Sarcoptic mange is a contagious skin infestation caused by the parasitic mite Sarcoptes scabiei. The disease results in severe skin crusting, scratching, hair loss, and death due to malnutrition or secondary infections if left untreated. Sarcoptic mange is a serious welfare issue for bare-nosed wombats in south-eastern Australia, with high prevalence in many areas of New South Wales. There is a strong need to improve the currently limited options for treatment of mange in free-living wombats. This project aims to better understand why sarcoptic mange in wombats is so difficult to control and provide evidence to support improved treatment methods. We will closely monitor treatment efficacy in wombats with severe mange by documenting clinical, behavioural and mite responses. We will address concerns around developing drug resistance by directly measuring the mite-killing activity of scabies treatments and test the effect of different drug delivery formulations on mites. For the first time, we will complete molecular genetic studies to analyse the impacts of treatment on resistance-associated genes in scabies mites from wombats. We will also explore the environmental impacts of mange treatment by testing the activity toxicity of acaricides on to non-target freshwater species. Project outcomes will inform best practice guidelines for the treatment of mange in one of our most iconic marsupials and will be relevant to the welfare of mange-impacted species worldwide.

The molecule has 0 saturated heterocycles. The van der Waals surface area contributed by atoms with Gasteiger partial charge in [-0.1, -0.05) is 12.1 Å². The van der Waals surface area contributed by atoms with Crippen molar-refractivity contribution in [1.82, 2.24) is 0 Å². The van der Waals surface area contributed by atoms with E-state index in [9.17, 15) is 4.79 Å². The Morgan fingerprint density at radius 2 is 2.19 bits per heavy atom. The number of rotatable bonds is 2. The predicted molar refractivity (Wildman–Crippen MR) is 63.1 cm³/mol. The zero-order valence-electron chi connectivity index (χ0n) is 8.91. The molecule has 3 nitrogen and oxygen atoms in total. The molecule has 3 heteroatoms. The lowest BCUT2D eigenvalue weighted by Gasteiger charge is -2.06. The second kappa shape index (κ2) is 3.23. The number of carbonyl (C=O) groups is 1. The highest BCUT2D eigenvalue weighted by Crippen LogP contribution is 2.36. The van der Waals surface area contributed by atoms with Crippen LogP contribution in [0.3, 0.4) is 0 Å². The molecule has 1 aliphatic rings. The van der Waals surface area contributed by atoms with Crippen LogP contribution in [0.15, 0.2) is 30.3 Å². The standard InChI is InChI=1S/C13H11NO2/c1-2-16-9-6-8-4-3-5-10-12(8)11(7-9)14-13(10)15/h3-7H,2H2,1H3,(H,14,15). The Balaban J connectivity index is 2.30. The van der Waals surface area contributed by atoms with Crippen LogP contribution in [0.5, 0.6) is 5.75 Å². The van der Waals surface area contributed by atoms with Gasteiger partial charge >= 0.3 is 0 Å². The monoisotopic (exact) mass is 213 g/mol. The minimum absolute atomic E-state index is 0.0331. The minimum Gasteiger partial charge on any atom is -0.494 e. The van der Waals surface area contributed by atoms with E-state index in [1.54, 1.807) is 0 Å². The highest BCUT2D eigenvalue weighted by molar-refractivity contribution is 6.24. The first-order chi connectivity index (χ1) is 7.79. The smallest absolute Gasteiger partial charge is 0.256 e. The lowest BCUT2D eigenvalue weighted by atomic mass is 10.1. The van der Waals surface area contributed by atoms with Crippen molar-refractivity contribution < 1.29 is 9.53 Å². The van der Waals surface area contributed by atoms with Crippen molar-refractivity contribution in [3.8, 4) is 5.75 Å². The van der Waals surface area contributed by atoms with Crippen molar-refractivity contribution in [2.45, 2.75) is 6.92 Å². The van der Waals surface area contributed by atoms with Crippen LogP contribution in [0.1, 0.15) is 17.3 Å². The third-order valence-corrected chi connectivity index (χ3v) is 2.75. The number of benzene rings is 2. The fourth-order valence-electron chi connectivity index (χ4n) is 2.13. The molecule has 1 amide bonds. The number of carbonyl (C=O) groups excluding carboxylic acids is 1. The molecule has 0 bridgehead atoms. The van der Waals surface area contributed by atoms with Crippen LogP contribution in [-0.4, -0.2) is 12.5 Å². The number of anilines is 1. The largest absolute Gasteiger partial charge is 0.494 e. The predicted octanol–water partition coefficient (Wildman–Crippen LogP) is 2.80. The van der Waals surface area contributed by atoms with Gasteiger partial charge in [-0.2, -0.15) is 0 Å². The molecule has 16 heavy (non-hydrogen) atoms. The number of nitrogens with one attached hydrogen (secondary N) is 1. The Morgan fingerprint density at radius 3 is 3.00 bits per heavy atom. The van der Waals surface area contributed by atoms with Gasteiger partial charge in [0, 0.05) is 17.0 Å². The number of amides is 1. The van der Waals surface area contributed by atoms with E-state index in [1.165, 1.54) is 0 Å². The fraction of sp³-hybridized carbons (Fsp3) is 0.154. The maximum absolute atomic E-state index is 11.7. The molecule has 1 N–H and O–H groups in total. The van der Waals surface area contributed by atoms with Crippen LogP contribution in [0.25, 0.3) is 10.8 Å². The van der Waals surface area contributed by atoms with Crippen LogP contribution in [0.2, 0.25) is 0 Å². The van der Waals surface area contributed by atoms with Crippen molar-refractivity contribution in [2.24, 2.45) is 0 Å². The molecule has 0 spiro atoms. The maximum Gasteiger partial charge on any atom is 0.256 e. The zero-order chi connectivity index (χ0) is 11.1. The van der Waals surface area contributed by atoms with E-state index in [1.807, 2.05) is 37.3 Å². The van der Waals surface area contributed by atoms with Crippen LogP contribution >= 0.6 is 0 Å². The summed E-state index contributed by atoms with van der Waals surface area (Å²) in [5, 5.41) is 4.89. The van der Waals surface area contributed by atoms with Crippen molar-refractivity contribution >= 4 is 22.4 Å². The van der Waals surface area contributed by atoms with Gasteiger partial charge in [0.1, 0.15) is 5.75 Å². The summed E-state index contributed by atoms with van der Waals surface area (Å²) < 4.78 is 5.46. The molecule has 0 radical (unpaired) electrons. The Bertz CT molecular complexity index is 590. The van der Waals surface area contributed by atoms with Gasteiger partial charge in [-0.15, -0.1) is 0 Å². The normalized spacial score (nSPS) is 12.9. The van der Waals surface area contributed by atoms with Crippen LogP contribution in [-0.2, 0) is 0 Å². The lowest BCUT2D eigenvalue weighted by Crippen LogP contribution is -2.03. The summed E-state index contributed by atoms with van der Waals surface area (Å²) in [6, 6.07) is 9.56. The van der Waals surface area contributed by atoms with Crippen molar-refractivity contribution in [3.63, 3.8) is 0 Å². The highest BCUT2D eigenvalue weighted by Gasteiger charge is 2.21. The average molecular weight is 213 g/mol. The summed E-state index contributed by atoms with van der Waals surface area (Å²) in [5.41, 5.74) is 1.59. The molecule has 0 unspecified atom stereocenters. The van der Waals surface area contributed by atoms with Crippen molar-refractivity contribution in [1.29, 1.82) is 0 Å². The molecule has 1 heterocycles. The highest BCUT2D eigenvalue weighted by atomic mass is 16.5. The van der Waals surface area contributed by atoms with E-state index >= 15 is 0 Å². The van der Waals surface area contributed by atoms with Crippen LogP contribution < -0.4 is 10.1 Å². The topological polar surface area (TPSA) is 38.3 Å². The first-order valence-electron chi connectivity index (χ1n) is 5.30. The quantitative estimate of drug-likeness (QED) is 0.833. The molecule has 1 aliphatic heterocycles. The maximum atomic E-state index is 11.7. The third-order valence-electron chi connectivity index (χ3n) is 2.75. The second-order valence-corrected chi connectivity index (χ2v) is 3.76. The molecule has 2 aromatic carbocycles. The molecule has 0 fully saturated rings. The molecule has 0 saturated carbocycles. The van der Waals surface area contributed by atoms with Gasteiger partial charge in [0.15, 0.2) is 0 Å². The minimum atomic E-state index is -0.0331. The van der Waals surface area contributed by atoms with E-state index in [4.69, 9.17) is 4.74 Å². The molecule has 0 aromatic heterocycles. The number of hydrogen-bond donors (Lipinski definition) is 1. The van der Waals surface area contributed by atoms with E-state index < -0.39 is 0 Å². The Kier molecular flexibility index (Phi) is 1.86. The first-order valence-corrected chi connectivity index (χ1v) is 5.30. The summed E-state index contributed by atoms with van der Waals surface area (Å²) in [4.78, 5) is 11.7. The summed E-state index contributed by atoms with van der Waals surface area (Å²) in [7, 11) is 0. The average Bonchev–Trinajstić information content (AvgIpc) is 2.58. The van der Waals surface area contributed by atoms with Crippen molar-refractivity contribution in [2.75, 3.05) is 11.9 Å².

|Effective start/end date||3/10/23 → 31/08/24|
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